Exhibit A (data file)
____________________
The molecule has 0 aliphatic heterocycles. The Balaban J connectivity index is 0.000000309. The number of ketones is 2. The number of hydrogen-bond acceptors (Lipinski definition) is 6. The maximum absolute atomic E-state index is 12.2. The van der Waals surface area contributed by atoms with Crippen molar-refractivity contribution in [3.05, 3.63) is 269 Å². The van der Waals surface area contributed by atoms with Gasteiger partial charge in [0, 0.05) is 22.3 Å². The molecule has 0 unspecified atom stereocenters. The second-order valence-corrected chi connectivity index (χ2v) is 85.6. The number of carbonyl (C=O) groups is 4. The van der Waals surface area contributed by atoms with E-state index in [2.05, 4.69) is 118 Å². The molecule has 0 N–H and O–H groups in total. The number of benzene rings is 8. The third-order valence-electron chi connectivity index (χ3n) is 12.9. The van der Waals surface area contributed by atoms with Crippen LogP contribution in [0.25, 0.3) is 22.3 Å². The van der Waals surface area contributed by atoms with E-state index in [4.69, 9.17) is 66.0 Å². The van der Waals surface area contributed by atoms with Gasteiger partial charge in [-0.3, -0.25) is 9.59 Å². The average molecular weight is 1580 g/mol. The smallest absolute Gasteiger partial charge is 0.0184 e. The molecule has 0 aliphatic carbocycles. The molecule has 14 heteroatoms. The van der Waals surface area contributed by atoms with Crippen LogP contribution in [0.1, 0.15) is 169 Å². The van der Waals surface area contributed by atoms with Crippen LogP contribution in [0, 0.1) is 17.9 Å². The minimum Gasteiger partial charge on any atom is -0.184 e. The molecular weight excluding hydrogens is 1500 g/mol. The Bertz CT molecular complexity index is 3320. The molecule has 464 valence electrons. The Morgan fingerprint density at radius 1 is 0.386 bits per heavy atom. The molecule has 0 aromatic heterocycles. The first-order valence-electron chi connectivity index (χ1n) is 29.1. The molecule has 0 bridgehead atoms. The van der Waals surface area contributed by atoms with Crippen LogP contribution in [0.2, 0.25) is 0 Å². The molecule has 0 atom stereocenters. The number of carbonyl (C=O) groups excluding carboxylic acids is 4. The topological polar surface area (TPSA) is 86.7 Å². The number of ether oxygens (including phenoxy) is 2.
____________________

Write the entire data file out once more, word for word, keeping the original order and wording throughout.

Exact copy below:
The molecule has 0 aliphatic heterocycles. The Balaban J connectivity index is 0.000000309. The number of ketones is 2. The number of hydrogen-bond acceptors (Lipinski definition) is 6. The maximum absolute atomic E-state index is 12.2. The van der Waals surface area contributed by atoms with Crippen molar-refractivity contribution in [3.05, 3.63) is 269 Å². The van der Waals surface area contributed by atoms with Gasteiger partial charge in [0, 0.05) is 22.3 Å². The molecule has 0 unspecified atom stereocenters. The second-order valence-corrected chi connectivity index (χ2v) is 85.6. The number of carbonyl (C=O) groups is 4. The van der Waals surface area contributed by atoms with E-state index in [2.05, 4.69) is 118 Å². The molecule has 0 N–H and O–H groups in total. The number of benzene rings is 8. The third-order valence-electron chi connectivity index (χ3n) is 12.9. The van der Waals surface area contributed by atoms with Crippen LogP contribution in [0.25, 0.3) is 22.3 Å². The van der Waals surface area contributed by atoms with E-state index in [4.69, 9.17) is 66.0 Å². The van der Waals surface area contributed by atoms with Gasteiger partial charge in [-0.3, -0.25) is 9.59 Å². The average molecular weight is 1580 g/mol. The smallest absolute Gasteiger partial charge is 0.0184 e. The molecule has 0 aliphatic carbocycles. The molecule has 14 heteroatoms. The van der Waals surface area contributed by atoms with Crippen LogP contribution in [0.1, 0.15) is 169 Å². The van der Waals surface area contributed by atoms with Crippen LogP contribution in [0, 0.1) is 17.9 Å². The minimum Gasteiger partial charge on any atom is -0.184 e. The molecular weight excluding hydrogens is 1500 g/mol. The Bertz CT molecular complexity index is 3320. The molecule has 464 valence electrons. The Morgan fingerprint density at radius 1 is 0.386 bits per heavy atom. The molecule has 0 aromatic heterocycles. The first-order valence-electron chi connectivity index (χ1n) is 29.1. The molecule has 0 bridgehead atoms. The van der Waals surface area contributed by atoms with Crippen LogP contribution in [0.2, 0.25) is 0 Å². The molecule has 0 atom stereocenters. The number of carbonyl (C=O) groups excluding carboxylic acids is 4. The topological polar surface area (TPSA) is 86.7 Å². The number of ether oxygens (including phenoxy) is 2.